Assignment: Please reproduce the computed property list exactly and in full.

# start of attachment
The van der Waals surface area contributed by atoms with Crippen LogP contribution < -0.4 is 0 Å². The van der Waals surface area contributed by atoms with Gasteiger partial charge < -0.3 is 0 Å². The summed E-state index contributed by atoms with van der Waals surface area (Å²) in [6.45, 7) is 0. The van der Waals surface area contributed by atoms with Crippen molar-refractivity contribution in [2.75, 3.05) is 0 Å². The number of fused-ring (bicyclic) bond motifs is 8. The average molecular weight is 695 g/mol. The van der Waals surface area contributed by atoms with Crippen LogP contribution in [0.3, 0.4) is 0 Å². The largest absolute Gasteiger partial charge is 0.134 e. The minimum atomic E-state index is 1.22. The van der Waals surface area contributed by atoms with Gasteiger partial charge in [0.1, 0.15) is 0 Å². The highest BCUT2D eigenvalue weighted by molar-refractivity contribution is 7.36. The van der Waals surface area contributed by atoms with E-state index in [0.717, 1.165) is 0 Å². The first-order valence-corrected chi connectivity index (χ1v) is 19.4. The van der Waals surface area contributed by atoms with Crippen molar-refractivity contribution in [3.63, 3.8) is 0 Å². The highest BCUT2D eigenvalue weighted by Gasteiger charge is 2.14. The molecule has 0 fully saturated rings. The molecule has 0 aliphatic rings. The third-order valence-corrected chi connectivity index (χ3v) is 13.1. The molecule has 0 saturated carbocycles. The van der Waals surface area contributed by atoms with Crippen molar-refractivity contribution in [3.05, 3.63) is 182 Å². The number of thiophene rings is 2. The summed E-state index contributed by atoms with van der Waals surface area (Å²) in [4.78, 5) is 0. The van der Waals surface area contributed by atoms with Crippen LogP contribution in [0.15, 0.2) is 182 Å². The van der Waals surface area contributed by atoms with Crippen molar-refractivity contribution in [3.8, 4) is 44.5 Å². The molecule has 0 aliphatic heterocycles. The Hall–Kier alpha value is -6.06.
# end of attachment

The van der Waals surface area contributed by atoms with Crippen LogP contribution < -0.4 is 0 Å². The van der Waals surface area contributed by atoms with Gasteiger partial charge < -0.3 is 0 Å². The summed E-state index contributed by atoms with van der Waals surface area (Å²) in [6.45, 7) is 0. The van der Waals surface area contributed by atoms with Crippen molar-refractivity contribution in [2.75, 3.05) is 0 Å². The number of fused-ring (bicyclic) bond motifs is 8. The average molecular weight is 695 g/mol. The van der Waals surface area contributed by atoms with Crippen LogP contribution in [0.3, 0.4) is 0 Å². The largest absolute Gasteiger partial charge is 0.134 e. The minimum atomic E-state index is 1.22. The van der Waals surface area contributed by atoms with Gasteiger partial charge in [0.1, 0.15) is 0 Å². The highest BCUT2D eigenvalue weighted by molar-refractivity contribution is 7.36. The van der Waals surface area contributed by atoms with E-state index in [0.717, 1.165) is 0 Å². The first-order valence-corrected chi connectivity index (χ1v) is 19.4. The van der Waals surface area contributed by atoms with Crippen molar-refractivity contribution in [3.63, 3.8) is 0 Å². The highest BCUT2D eigenvalue weighted by Gasteiger charge is 2.14. The molecule has 0 fully saturated rings. The molecule has 0 aliphatic rings. The third-order valence-corrected chi connectivity index (χ3v) is 13.1. The molecule has 0 saturated carbocycles. The van der Waals surface area contributed by atoms with Crippen molar-refractivity contribution in [3.05, 3.63) is 182 Å². The number of thiophene rings is 2. The summed E-state index contributed by atoms with van der Waals surface area (Å²) in [4.78, 5) is 0. The van der Waals surface area contributed by atoms with Crippen LogP contribution in [0.15, 0.2) is 182 Å². The van der Waals surface area contributed by atoms with Crippen molar-refractivity contribution in [3.8, 4) is 44.5 Å². The molecule has 0 aliphatic heterocycles. The Hall–Kier alpha value is -6.06.